The FTC alleges that LendEDU and its operators “misrepresented that consumer reviews on its website and third-party websites reflected actual experiences of impartial consumers.”
According to the FTC, in most cases, the reviews were written or made up by LendEDU employees, their family or friends, or other individuals with personal or professional relationships with LendEDU.
For example, reviews about LendEDU’s website and customer service appear on third-party review platforms, including trustpilot.com, a site that allows users to select a star rating when reviewing a company.
According to the FTC, of the 126 reviews on trustpilot.com, 90% were actually written or made up by LendEDU employees or their family, friends or other associates. Each of those reviews also gave five-star ratings for LendEDU.
The company also had testimonials from supposed users on its site, but according to the FTC, those reviews were fake too.
Much of the FTC’s complaint focuses on LendEDU’s student loan segment, and the company initially specialized as a student loan marketplace before expanding into other products.
Included among those are mortgages and home equity loans. On the site now, LendEDU lists all of its advertisers, including those that advertise in the mortgage and home equity section.
The list of mortgage and home equity advertisers includes the following companies: Credible, Discover, EasyKnock, Figure, LendingTree, loanDepot, SpringEQ, Unison and Padspring.
There is no specific mention of any of those companies (or any others) in the FTC’s complaint, so it’s unknown which companies engaged in LendEDU’s alleged pay to play scheme.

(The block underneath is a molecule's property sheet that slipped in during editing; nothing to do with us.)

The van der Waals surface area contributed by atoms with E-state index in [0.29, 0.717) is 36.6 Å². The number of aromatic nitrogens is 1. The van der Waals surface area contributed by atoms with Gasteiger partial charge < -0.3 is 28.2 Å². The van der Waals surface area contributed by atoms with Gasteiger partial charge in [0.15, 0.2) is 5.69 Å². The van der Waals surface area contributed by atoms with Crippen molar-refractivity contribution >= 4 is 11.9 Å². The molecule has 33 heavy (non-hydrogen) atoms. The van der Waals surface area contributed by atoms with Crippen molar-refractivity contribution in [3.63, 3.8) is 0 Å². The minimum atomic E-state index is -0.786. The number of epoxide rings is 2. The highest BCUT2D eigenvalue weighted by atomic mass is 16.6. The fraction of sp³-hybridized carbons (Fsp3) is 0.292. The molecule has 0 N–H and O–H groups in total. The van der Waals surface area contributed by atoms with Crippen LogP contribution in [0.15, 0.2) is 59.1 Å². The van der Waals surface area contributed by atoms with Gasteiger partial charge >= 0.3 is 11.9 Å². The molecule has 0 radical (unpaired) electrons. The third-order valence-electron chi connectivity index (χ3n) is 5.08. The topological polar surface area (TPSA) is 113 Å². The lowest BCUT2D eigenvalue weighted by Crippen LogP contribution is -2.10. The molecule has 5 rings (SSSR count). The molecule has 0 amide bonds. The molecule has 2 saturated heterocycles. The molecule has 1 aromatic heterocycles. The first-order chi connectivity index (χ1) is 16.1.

HousingWire attempted to contact each of the companies listed as advertisers in the mortgage and home equity section, but as of publication, only one of the companies had responded.
In a statement provided to HousingWire, LendingTree said the company learned of the allegations against LendEDU when the FTC announced its action. The company also said that it is “currently investigating” the matter.
This article will be updated should any of the other companies respond.
This is also not the first time that LendEDU and its founders have found themselves in some trouble over presenting allegedly fake information to the public.
In 2018, The Chronicle of Higher Education revealed that Drew Cloud, the founder of The Student Loan Report, a website that provided advice and insight on student loans, was actually a fabrication of Matherson and others.
“Drew Cloud” frequently emailed journalists, including those at HousingWire, with insights and reports on student loans, but Cloud was created by the LendEDU’s parent company, Shop Tutors.
And now, the proprietors of the company are in trouble again.
“LendEDU told consumers that its financial product rankings were based on objective and unbiased information about the quality of the product being offered, but in fact LendEDU sold its rankings to the highest bidder,” said Andrew Smith, FTC Director of the Bureau of Consumer Protection. “These misrepresentations undermine consumer trust, and we will hold lead generators like LendEDU accountable for their false promises of objectivity.”
The FTC also proposed a proposed settlement order that would prohibit the company and its operators from making the same types of misrepresentations cited in the FTC’s complaint. The proposed order also requires the company to pay $350,000 for its alleged actions.
HousingWire also attempted to contact LendEDU and Matherson directly for comment on the FTC’s allegations, but the company has not responded either. This article will be updated should the company respond.
To read the FTC’s full complaint against LendEDU, click here.